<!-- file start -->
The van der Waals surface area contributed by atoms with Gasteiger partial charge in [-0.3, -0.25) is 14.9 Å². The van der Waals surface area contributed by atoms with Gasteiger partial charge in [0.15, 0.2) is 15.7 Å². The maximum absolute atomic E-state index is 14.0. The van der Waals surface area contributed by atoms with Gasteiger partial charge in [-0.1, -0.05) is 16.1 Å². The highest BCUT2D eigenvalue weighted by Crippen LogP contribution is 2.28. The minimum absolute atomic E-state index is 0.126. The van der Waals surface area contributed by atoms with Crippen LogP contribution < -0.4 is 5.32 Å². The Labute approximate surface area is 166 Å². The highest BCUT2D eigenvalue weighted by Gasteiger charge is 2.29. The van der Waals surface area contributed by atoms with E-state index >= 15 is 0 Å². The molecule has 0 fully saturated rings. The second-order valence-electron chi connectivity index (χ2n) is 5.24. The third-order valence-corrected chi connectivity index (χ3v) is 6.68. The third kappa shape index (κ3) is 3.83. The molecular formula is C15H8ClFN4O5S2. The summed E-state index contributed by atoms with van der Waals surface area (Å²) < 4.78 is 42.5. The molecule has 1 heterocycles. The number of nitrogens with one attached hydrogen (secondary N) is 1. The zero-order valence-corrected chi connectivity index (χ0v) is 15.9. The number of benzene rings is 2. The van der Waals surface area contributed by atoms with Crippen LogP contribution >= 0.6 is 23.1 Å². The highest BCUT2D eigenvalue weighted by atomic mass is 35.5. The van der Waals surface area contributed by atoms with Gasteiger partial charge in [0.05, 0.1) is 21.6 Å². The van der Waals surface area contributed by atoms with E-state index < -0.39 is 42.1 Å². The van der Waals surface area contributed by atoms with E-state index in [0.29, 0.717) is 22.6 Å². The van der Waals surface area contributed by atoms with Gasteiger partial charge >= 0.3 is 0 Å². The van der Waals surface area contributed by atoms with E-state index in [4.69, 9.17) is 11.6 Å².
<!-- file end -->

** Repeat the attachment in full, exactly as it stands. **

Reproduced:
The van der Waals surface area contributed by atoms with Gasteiger partial charge in [-0.3, -0.25) is 14.9 Å². The van der Waals surface area contributed by atoms with Gasteiger partial charge in [0.15, 0.2) is 15.7 Å². The maximum absolute atomic E-state index is 14.0. The van der Waals surface area contributed by atoms with Gasteiger partial charge in [-0.1, -0.05) is 16.1 Å². The highest BCUT2D eigenvalue weighted by Crippen LogP contribution is 2.28. The minimum absolute atomic E-state index is 0.126. The van der Waals surface area contributed by atoms with Crippen LogP contribution < -0.4 is 5.32 Å². The Labute approximate surface area is 166 Å². The highest BCUT2D eigenvalue weighted by Gasteiger charge is 2.29. The van der Waals surface area contributed by atoms with E-state index >= 15 is 0 Å². The molecule has 0 fully saturated rings. The second-order valence-electron chi connectivity index (χ2n) is 5.24. The third-order valence-corrected chi connectivity index (χ3v) is 6.68. The third kappa shape index (κ3) is 3.83. The molecular formula is C15H8ClFN4O5S2. The summed E-state index contributed by atoms with van der Waals surface area (Å²) < 4.78 is 42.5. The molecule has 1 heterocycles. The number of nitrogens with one attached hydrogen (secondary N) is 1. The zero-order valence-corrected chi connectivity index (χ0v) is 15.9. The number of benzene rings is 2. The van der Waals surface area contributed by atoms with Crippen LogP contribution >= 0.6 is 23.1 Å². The highest BCUT2D eigenvalue weighted by atomic mass is 35.5. The van der Waals surface area contributed by atoms with Gasteiger partial charge in [0.05, 0.1) is 21.6 Å². The van der Waals surface area contributed by atoms with E-state index < -0.39 is 42.1 Å². The van der Waals surface area contributed by atoms with E-state index in [0.29, 0.717) is 22.6 Å². The van der Waals surface area contributed by atoms with Gasteiger partial charge >= 0.3 is 0 Å². The van der Waals surface area contributed by atoms with E-state index in [4.69, 9.17) is 11.6 Å².